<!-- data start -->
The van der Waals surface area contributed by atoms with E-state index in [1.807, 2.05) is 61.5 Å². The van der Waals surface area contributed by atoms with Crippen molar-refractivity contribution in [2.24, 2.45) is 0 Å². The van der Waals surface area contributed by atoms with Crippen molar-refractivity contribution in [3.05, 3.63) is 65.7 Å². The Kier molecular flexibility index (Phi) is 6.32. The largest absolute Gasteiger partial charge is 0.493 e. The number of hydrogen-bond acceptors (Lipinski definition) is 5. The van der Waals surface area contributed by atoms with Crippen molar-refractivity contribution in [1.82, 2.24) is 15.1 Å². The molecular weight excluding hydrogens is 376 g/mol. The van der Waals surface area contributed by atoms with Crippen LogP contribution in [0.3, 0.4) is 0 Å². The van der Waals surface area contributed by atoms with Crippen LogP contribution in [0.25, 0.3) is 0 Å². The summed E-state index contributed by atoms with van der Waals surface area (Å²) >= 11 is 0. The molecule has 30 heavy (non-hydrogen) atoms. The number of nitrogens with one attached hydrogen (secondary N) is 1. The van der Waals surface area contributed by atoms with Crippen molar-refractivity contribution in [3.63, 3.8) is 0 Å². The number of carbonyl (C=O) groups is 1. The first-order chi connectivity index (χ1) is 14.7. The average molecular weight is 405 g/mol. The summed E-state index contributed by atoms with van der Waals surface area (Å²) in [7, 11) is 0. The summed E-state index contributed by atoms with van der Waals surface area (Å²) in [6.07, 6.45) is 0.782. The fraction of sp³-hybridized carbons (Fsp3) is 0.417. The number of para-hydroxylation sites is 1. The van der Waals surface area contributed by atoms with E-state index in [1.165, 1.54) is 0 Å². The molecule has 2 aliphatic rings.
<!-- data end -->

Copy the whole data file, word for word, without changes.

The van der Waals surface area contributed by atoms with E-state index in [1.807, 2.05) is 61.5 Å². The van der Waals surface area contributed by atoms with Crippen molar-refractivity contribution in [2.24, 2.45) is 0 Å². The van der Waals surface area contributed by atoms with Crippen molar-refractivity contribution in [3.05, 3.63) is 65.7 Å². The Kier molecular flexibility index (Phi) is 6.32. The largest absolute Gasteiger partial charge is 0.493 e. The number of hydrogen-bond acceptors (Lipinski definition) is 5. The van der Waals surface area contributed by atoms with Crippen molar-refractivity contribution in [1.82, 2.24) is 15.1 Å². The molecular weight excluding hydrogens is 376 g/mol. The van der Waals surface area contributed by atoms with Crippen LogP contribution in [0.3, 0.4) is 0 Å². The van der Waals surface area contributed by atoms with Crippen LogP contribution in [0.25, 0.3) is 0 Å². The summed E-state index contributed by atoms with van der Waals surface area (Å²) >= 11 is 0. The molecule has 30 heavy (non-hydrogen) atoms. The number of nitrogens with one attached hydrogen (secondary N) is 1. The van der Waals surface area contributed by atoms with Crippen molar-refractivity contribution in [3.63, 3.8) is 0 Å². The number of carbonyl (C=O) groups is 1. The first-order chi connectivity index (χ1) is 14.7. The average molecular weight is 405 g/mol. The summed E-state index contributed by atoms with van der Waals surface area (Å²) in [7, 11) is 0. The summed E-state index contributed by atoms with van der Waals surface area (Å²) in [6.07, 6.45) is 0.782. The fraction of sp³-hybridized carbons (Fsp3) is 0.417. The number of para-hydroxylation sites is 1. The van der Waals surface area contributed by atoms with E-state index in [1.165, 1.54) is 0 Å². The molecule has 2 aliphatic rings.